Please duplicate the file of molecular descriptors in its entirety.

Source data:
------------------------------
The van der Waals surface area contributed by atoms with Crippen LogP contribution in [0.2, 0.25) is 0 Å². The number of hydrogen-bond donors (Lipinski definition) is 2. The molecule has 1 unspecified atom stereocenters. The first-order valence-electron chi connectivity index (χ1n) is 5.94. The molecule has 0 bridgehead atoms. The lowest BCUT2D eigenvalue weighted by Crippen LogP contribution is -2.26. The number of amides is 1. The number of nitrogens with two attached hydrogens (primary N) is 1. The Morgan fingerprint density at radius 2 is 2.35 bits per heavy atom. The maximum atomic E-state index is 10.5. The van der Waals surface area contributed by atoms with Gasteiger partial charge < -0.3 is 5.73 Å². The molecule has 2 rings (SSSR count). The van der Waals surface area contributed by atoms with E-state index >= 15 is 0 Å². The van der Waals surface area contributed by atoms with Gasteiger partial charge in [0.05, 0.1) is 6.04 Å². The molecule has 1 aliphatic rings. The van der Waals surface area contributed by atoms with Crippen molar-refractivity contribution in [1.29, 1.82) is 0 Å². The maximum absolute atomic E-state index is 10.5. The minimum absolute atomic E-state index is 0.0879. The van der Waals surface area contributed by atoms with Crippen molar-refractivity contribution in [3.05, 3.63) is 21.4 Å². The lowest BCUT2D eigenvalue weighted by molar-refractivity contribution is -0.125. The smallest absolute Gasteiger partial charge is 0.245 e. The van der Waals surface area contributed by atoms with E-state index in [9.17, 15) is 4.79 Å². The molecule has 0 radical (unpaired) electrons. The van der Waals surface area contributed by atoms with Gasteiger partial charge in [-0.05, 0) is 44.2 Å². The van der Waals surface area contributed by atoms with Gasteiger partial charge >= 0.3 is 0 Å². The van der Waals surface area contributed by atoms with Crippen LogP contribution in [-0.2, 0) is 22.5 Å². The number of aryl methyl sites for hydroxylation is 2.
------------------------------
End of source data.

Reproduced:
The van der Waals surface area contributed by atoms with Crippen LogP contribution in [0.2, 0.25) is 0 Å². The number of hydrogen-bond donors (Lipinski definition) is 2. The molecule has 1 unspecified atom stereocenters. The first-order valence-electron chi connectivity index (χ1n) is 5.94. The molecule has 0 bridgehead atoms. The lowest BCUT2D eigenvalue weighted by Crippen LogP contribution is -2.26. The number of amides is 1. The number of nitrogens with two attached hydrogens (primary N) is 1. The Morgan fingerprint density at radius 2 is 2.35 bits per heavy atom. The maximum atomic E-state index is 10.5. The van der Waals surface area contributed by atoms with Gasteiger partial charge < -0.3 is 5.73 Å². The molecule has 2 rings (SSSR count). The van der Waals surface area contributed by atoms with E-state index >= 15 is 0 Å². The van der Waals surface area contributed by atoms with Gasteiger partial charge in [0.05, 0.1) is 6.04 Å². The molecule has 1 aliphatic rings. The van der Waals surface area contributed by atoms with Crippen molar-refractivity contribution in [1.29, 1.82) is 0 Å². The maximum absolute atomic E-state index is 10.5. The minimum absolute atomic E-state index is 0.0879. The van der Waals surface area contributed by atoms with Crippen molar-refractivity contribution in [3.05, 3.63) is 21.4 Å². The lowest BCUT2D eigenvalue weighted by molar-refractivity contribution is -0.125. The smallest absolute Gasteiger partial charge is 0.245 e. The van der Waals surface area contributed by atoms with E-state index in [9.17, 15) is 4.79 Å². The molecule has 0 radical (unpaired) electrons. The van der Waals surface area contributed by atoms with Gasteiger partial charge in [-0.05, 0) is 44.2 Å². The van der Waals surface area contributed by atoms with Gasteiger partial charge >= 0.3 is 0 Å². The van der Waals surface area contributed by atoms with Crippen LogP contribution in [-0.2, 0) is 22.5 Å². The number of aryl methyl sites for hydroxylation is 2.